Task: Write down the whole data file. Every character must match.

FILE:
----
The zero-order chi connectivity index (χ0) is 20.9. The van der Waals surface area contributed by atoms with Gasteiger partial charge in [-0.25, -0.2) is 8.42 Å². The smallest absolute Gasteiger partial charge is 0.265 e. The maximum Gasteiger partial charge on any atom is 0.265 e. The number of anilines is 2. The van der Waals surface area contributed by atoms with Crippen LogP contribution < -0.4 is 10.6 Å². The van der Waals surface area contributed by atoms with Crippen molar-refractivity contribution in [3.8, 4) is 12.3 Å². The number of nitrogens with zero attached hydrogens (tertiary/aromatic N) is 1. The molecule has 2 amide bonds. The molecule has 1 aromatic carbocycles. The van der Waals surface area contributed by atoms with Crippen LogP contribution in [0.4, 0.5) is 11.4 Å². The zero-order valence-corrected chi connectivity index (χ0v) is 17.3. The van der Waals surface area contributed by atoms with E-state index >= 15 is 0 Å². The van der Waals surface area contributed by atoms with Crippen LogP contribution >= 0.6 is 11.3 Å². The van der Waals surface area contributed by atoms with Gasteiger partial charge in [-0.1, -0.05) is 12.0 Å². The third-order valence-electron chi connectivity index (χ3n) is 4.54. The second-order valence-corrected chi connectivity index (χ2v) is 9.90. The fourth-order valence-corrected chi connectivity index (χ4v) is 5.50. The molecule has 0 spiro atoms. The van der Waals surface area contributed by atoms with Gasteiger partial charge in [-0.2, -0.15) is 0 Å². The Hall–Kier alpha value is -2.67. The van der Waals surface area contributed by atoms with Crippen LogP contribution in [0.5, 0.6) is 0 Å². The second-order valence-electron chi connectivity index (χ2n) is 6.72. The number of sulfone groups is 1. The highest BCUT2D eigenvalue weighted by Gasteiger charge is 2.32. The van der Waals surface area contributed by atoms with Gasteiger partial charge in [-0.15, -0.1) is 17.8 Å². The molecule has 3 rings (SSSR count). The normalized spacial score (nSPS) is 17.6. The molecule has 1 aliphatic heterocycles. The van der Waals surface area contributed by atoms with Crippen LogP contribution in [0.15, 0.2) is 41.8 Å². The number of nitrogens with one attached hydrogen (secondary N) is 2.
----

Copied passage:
The zero-order chi connectivity index (χ0) is 20.9. The van der Waals surface area contributed by atoms with Gasteiger partial charge in [-0.25, -0.2) is 8.42 Å². The smallest absolute Gasteiger partial charge is 0.265 e. The maximum Gasteiger partial charge on any atom is 0.265 e. The number of anilines is 2. The van der Waals surface area contributed by atoms with Crippen LogP contribution < -0.4 is 10.6 Å². The van der Waals surface area contributed by atoms with Crippen molar-refractivity contribution in [3.8, 4) is 12.3 Å². The number of nitrogens with zero attached hydrogens (tertiary/aromatic N) is 1. The molecule has 2 amide bonds. The molecule has 1 aromatic carbocycles. The van der Waals surface area contributed by atoms with Crippen LogP contribution in [0.4, 0.5) is 11.4 Å². The zero-order valence-corrected chi connectivity index (χ0v) is 17.3. The van der Waals surface area contributed by atoms with E-state index >= 15 is 0 Å². The van der Waals surface area contributed by atoms with Crippen LogP contribution >= 0.6 is 11.3 Å². The van der Waals surface area contributed by atoms with Gasteiger partial charge in [-0.1, -0.05) is 12.0 Å². The third-order valence-electron chi connectivity index (χ3n) is 4.54. The second-order valence-corrected chi connectivity index (χ2v) is 9.90. The fourth-order valence-corrected chi connectivity index (χ4v) is 5.50. The molecule has 0 spiro atoms. The van der Waals surface area contributed by atoms with Gasteiger partial charge in [-0.2, -0.15) is 0 Å². The Hall–Kier alpha value is -2.67. The van der Waals surface area contributed by atoms with Crippen LogP contribution in [0.5, 0.6) is 0 Å². The second-order valence-electron chi connectivity index (χ2n) is 6.72. The number of sulfone groups is 1. The highest BCUT2D eigenvalue weighted by Gasteiger charge is 2.32. The van der Waals surface area contributed by atoms with Gasteiger partial charge in [-0.15, -0.1) is 17.8 Å². The molecule has 3 rings (SSSR count). The normalized spacial score (nSPS) is 17.6. The molecule has 1 aliphatic heterocycles. The van der Waals surface area contributed by atoms with Crippen LogP contribution in [0.15, 0.2) is 41.8 Å². The number of nitrogens with one attached hydrogen (secondary N) is 2.